The 2017 Global Infrastructure Forum, organised under the theme “Delivering Inclusive, Sustainable Infrastructure,” served as a talking-shop for many of the development banks wanting to show how prepared they are to leverage private finance. Unfortunately, it was far from the inclusive and participatory setting necessary to discuss exactly what “inclusive” and “sustainable” infrastructure means (just one CSO representative had the chance to talk for three minutes). In keeping with the tone of the week, the final statement focuses on the enhancement of private sector involvement and finance, and the catalytic role of Multilateral Development Banks (MDBs). While it was clear that public development banks at all levels are in a powerful position to support infrastructure plans, not all PDBs succeed. As part of this debate, last week, Eurodad launched a report called Public Development Banks: Towards a better model, which provides a framework for institutional and governance reform that challenges the practices of existing and emerging institutions, and the governments backing them.
Expedient optimism at the IMF.
For once, the IMF’s World Economic Outlook reported that economic growth is expected to pick up in the near future. But this was the only good news for these two international finance institutions that like to see themselves as positioned at the centre of the global financial system. On top of the bad news of President Trump's draft budget proposal - and its implied cut to World Bank funding - global media pounced on a statement by Germany’s Finance Minister Schäuble saying that the European Stability Mechanism could be upgraded into a fully-fledged European Monetary Fund, which would render future IMF interventions in the Euro zone - and perhaps all of Europe – unnecessary. At the start of the Spring Meetings, it turned out that the G20 group of major economic powers had so few joint ambitions that they did not even bother to issue their usual communiqué. It seems multilateralism is in a dire state - a poor basis for fruitful Bretton Woods Institutions meetings.
New debt crises.
Ironically, while the IMF reports that growth is picking up, so is the demand for IMF assistance. In the past six months, new lending arrangements were approved for Jamaica, Egypt, Cote d’Ivoire, Moldova, Niger, Poland, and Haiti. Rumours abound that negotiations are taking place about many more programmes. The prolonged period of low global commodity prices and subsequent drop in export revenue means that many developing countries’ currency reserves are depleted.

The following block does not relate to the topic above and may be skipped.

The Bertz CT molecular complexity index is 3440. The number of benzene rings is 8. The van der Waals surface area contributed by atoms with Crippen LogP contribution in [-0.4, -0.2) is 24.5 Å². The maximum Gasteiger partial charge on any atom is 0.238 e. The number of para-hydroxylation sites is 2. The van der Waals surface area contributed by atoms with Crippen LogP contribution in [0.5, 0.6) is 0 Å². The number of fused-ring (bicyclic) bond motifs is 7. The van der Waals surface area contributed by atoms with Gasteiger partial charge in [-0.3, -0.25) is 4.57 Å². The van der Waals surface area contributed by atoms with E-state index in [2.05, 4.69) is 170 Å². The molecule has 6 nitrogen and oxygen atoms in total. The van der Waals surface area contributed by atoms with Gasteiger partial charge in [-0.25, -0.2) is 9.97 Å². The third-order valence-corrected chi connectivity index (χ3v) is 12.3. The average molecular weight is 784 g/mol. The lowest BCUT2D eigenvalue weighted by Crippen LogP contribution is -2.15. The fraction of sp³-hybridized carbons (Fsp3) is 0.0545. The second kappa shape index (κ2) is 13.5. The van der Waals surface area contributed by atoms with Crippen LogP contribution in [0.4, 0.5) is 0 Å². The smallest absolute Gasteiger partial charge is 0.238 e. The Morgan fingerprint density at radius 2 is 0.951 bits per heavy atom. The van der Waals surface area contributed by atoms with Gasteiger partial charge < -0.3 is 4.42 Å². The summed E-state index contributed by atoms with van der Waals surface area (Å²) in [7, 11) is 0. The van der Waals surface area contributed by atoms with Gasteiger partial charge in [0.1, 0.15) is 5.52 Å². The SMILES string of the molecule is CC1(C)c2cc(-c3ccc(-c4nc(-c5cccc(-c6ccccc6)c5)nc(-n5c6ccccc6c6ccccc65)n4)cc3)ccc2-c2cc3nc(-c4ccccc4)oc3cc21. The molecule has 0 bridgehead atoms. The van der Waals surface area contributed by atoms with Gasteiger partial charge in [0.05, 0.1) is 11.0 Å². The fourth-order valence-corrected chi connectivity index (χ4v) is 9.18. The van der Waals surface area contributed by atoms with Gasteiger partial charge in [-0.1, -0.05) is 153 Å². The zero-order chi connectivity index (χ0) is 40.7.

Are we facing an “African Debt Crisis 2.0”? This was the discussion topic at a side-event that Eurodad partner Jubilee USA organised at the Civil Society Forum. The risks that old debt problems in advanced economies remain unresolved while new ones quickly emerge in developing countries, also shaped debates at several high-level events, including one addressing the “Global Economy in an Upswing.”
Limited appetite to act.
Meanwhile, government delegations showed no sense of urgency to put effective institutions in place that could prevent or resolve debt crises. In the absence of ambition, the International Monetary and Financial Committee (IMFC) – the ministerial committee that oversees the IMF – opted for filling pages of the communiqué by simply listing and welcoming different items on the existing IMF work plan. Most of these are of a fairly narrow and technical nature, related to the surveillance roles of the IMF.
On the debt side, the IMFC welcomed the “ongoing work to examine the current debtor-creditor engagement framework in sovereign debt restructurings and the recent study of state-contingent debt instruments.” These are two second-best initiatives undertaken by IMF staff, since the work on developing an actual debt workout mechanism remains shelved due to political blockages. While the terms “inequality” and “gender” increasingly feature in IMF and World Bank discourses, there is still no credible operationalisation in policies, lending or conditionality. That the IMFC made a call to “support promoting gender diversity (sic!) in the Executive Board” is a slow start.
Finally, the communiqué of the G24 - the group of major developing countries and emerging economies - asked that an intergovernmental tax body be created. Not, however at the Bretton Woods Institutions, but at the United Nations.